When we can, we volunteer our time and resources to monitor certain fish species.
We usually tie a fishing line called a "chicken rig" below our camera system. The hooks are baited with dead shrimp or squid. We position the boat so that we drift right over an area we want to survey. The system is lowered into the water using a trolling fishing rod.

Having baited hooks attracts lots of fish and that allows us to be more effective when trying to assess fish stock.
In this instance, we were looking for lionfish. Lionfish have invaded the Atlantic coast and without a predator to keep them in check, they are destroying the native fish population.

Fortunately, we did not find any that day. Still, this video is very interesting. Most of the fish you will see here are Black Seabass. What makes it interesting is how these fish will change coloration when they are excited. Look closely and you will notice that the tip of the fins and the "eyebrows" turn white. This is known as "lighting up" in fishing lingo.

Marlin, mahi-mahi, sailfish, etc are known to "light-up" when excited and it is easy to see since these fish are typically caught in the surface water. Since these black seabass tend to more on the bottom, I'm not sure if that has ever been filmed before as I've never heard of it for that species.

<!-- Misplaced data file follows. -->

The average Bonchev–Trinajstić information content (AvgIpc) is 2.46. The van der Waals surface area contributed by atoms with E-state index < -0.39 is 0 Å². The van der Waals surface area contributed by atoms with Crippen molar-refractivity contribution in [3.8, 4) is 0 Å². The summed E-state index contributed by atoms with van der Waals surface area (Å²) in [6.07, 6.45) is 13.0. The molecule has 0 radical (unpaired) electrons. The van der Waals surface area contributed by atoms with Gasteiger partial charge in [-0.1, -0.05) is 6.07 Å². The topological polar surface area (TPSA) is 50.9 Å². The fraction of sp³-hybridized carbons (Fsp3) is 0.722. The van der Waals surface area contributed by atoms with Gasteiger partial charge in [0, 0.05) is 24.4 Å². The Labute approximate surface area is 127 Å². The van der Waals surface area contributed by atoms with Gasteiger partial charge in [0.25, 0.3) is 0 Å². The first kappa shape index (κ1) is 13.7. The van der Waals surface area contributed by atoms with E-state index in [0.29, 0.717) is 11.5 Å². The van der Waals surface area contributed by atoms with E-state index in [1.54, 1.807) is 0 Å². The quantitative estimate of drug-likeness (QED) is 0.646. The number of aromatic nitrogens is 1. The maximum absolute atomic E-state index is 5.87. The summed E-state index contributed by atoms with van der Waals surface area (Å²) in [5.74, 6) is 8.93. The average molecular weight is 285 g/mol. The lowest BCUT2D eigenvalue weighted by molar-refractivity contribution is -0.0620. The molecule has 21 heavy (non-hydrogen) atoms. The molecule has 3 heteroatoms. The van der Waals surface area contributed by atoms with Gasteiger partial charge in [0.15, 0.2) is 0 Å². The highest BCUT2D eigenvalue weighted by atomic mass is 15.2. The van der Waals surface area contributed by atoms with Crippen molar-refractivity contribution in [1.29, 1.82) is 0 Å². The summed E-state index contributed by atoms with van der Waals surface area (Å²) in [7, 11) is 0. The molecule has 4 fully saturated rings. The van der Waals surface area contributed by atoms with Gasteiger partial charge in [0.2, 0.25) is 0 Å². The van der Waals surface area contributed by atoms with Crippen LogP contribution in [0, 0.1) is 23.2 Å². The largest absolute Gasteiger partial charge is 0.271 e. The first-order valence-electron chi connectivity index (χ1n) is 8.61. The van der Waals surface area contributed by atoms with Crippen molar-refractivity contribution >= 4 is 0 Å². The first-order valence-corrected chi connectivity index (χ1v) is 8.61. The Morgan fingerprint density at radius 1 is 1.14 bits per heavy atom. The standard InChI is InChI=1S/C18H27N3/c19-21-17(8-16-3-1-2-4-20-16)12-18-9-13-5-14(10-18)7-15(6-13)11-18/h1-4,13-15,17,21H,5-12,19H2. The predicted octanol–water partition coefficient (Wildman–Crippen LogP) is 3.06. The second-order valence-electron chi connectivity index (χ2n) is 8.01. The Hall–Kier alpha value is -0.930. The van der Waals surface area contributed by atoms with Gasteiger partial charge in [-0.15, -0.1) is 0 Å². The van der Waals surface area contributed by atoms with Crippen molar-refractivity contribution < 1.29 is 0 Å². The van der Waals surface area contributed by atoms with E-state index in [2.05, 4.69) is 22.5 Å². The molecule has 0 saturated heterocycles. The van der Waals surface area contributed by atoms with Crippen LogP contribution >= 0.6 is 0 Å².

Anyway, Thanks for watching!

GroupBinc.com Copyright 2013. All rights Reserved.
Music Score by Neumannfilms.net under Creative Commons License www. creativecommons.org

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Exploring the Ocean

GroupBinc

This channel focuses on underwater exploration using simple, cost-effective tools.
While most of these videos are shot within scuba diver's range, we also go much, much deeper.
Down to 9,000ft (2,750m). That's about 4 time the maximum depth of a current…


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This channel focuses on underwater exploration using simple, cost-effective tools.
While most of these videos are shot within scuba diver's range, we also go much, much deeper.
Down to 9,000ft (2,750m). That's about 4 time the maximum depth of a current nuclear submarine.

Best of all, we shoot these videos without getting wet. We simply place a GoPro or Sony in our custom built housing, and attach it to our underwater stabilizing system. The whole thing is then deployed using a fishing rod.
In essence, we make deep water exploration feasible for anyone who is interested about exploring this relatively unknown territory. While water covers about 70% of the earth surface, only 5% has been explored. This is one reason anytime a video camera is dropped at depth past 500ft or so, many new organisms are "discovered".

Anyway, enough rambling. We hope you enjoy our videos. More info available at http://www.GroupBinc.com.
Thank you

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